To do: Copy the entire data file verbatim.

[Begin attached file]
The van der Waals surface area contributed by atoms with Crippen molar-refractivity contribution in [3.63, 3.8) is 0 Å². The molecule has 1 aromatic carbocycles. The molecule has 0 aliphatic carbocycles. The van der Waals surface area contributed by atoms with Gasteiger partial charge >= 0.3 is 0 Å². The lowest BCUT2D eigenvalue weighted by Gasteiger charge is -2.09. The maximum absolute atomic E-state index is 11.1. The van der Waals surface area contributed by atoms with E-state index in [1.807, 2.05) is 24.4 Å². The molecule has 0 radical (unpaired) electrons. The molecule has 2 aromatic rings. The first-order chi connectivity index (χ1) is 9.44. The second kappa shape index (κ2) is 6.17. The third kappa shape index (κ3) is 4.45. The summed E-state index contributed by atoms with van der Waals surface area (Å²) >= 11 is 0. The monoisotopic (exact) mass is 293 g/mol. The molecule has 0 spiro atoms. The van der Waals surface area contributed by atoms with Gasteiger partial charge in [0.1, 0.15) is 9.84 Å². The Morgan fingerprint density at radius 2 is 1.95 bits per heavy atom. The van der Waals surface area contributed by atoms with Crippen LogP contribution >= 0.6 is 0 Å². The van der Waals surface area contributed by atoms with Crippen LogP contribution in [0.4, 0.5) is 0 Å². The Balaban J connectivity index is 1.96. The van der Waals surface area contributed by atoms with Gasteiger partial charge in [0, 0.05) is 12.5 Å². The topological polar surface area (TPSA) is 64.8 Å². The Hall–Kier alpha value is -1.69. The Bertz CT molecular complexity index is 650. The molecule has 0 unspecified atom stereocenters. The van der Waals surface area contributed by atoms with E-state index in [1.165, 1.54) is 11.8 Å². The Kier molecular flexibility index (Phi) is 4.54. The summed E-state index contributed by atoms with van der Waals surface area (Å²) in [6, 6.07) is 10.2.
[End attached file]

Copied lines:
The van der Waals surface area contributed by atoms with Crippen molar-refractivity contribution in [3.63, 3.8) is 0 Å². The molecule has 1 aromatic carbocycles. The molecule has 0 aliphatic carbocycles. The van der Waals surface area contributed by atoms with Gasteiger partial charge >= 0.3 is 0 Å². The lowest BCUT2D eigenvalue weighted by Gasteiger charge is -2.09. The maximum absolute atomic E-state index is 11.1. The van der Waals surface area contributed by atoms with E-state index in [1.807, 2.05) is 24.4 Å². The molecule has 0 radical (unpaired) electrons. The molecule has 2 aromatic rings. The first-order chi connectivity index (χ1) is 9.44. The second kappa shape index (κ2) is 6.17. The third kappa shape index (κ3) is 4.45. The summed E-state index contributed by atoms with van der Waals surface area (Å²) >= 11 is 0. The monoisotopic (exact) mass is 293 g/mol. The molecule has 0 spiro atoms. The van der Waals surface area contributed by atoms with Gasteiger partial charge in [0.1, 0.15) is 9.84 Å². The Morgan fingerprint density at radius 2 is 1.95 bits per heavy atom. The van der Waals surface area contributed by atoms with Crippen LogP contribution >= 0.6 is 0 Å². The van der Waals surface area contributed by atoms with Crippen LogP contribution in [0.4, 0.5) is 0 Å². The Balaban J connectivity index is 1.96. The van der Waals surface area contributed by atoms with Gasteiger partial charge in [0, 0.05) is 12.5 Å². The topological polar surface area (TPSA) is 64.8 Å². The Hall–Kier alpha value is -1.69. The Bertz CT molecular complexity index is 650. The molecule has 0 unspecified atom stereocenters. The van der Waals surface area contributed by atoms with E-state index in [1.165, 1.54) is 11.8 Å². The Kier molecular flexibility index (Phi) is 4.54. The summed E-state index contributed by atoms with van der Waals surface area (Å²) in [6, 6.07) is 10.2.